I’m so into the book I don’t even care. The world pre-disaster is established solidly; Evie’s popular at school, her boyfriend wants to have sex, she doesn’t but she can’t admit that her feelings are valid, thinks she should bargain with him about it, won’t admit that if she DID have sex it would totally be with the new motorcycle punk in school, doesn’t understand why this new boy reacts so badly to her sniffy attitude — and all this while dealing with some severe mental health problems.

Even before the world ends Evie and Jack Deveaux are making baby steps towards understanding how to navigate the intersectional privileges and disempowerments they’re making eyes at each other across. There’s a massive class divide and continuing economic differences between their families that put him at a disadvantage, and he’s got all of the “strong, powerful man” traits that she’s had programmed out of her by her white-blonde-rich-nice-girl socialisation.

And theeeeen the apocalypse happens.

If you like: Tarot cards as a fixed motif, The Tribe, Remy LeBeau

The End of Mr Y Scarlett Thomas Canongate Books, Jun 2008The End of Mr Y

Scarlett Thomas

Canongate Books, Jun 2008

Three out of five of these lean heavily on alchemy. Alchemy’s pretty sexy though, right? Mixing fluids, chemical changes. I’m improvising, it’s just something I noticed now.

The End of Mr Y is not a book likely to be marketed as supernatural romance, but that is because the publishing industry has many shortcomings. The protagonist discovers a book that describes how to perform a magic, she buys the herbs and essences necessary, she does the magic. She communicates with an animal. She visits the minds of other humans. She visits her own mind. She meets a man, they shouldn’t have sex, but they do. There’s also another man and some other sex. I can’t describe this book, it’s too impeccable.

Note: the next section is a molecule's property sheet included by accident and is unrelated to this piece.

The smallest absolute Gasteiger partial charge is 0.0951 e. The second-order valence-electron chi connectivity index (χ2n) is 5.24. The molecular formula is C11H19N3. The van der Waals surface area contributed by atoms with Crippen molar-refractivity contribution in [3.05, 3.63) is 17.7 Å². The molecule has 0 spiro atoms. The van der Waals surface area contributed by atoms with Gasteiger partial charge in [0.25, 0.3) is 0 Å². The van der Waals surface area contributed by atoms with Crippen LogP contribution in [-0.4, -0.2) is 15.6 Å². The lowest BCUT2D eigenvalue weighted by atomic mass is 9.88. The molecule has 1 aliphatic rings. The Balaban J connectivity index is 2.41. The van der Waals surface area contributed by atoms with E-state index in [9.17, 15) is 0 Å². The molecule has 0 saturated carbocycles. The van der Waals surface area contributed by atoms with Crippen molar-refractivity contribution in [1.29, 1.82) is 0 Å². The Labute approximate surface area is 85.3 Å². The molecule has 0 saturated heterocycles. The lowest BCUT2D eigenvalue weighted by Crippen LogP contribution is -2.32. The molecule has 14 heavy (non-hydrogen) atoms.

If you’ve ever enjoyed being bored and alone, in real life, then you will understand this book and it will understand you.

(It is not a boring book)

If you like: drinking alone, stained glass, uncomfortable memories

Bonus round! Genre scramble!

Tallulah Rising The Last Werewolf trilogy, book two  Glen Duncan Canongate Books, reprint Feb 2014Sexy Werewolf Novel: Tallula Rising

The Last Werewolf trilogy, book two

Glen Duncan

Canongate Books, reprint Feb 2014

This book is BRUTAL. The protagonist is a coward, but at least she isn’t a hypocrite. I had nightmares.

If you like: Werewolves, duh

Keeping It Real  Quantum Gravity series, book one  Justina Robson  London: Gollancz, 2006Sexy Cyborg Novel: Keeping It Real

Quantum Gravity series, book one

Justina Robson

London: Gollancz, 2006

What If Cool People Are Secretly Rubbish At Making Friends? Plus: a cyborg has sex with hot elves.

If you like: The Girl with the Dragon Tattoo, Ghost in the Shell, World of Warcraft probably, glam rock
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About Author

The rock that drops on your head. WWAC Features & Opinions Ed. Find me at claire.napier@wwacomics.com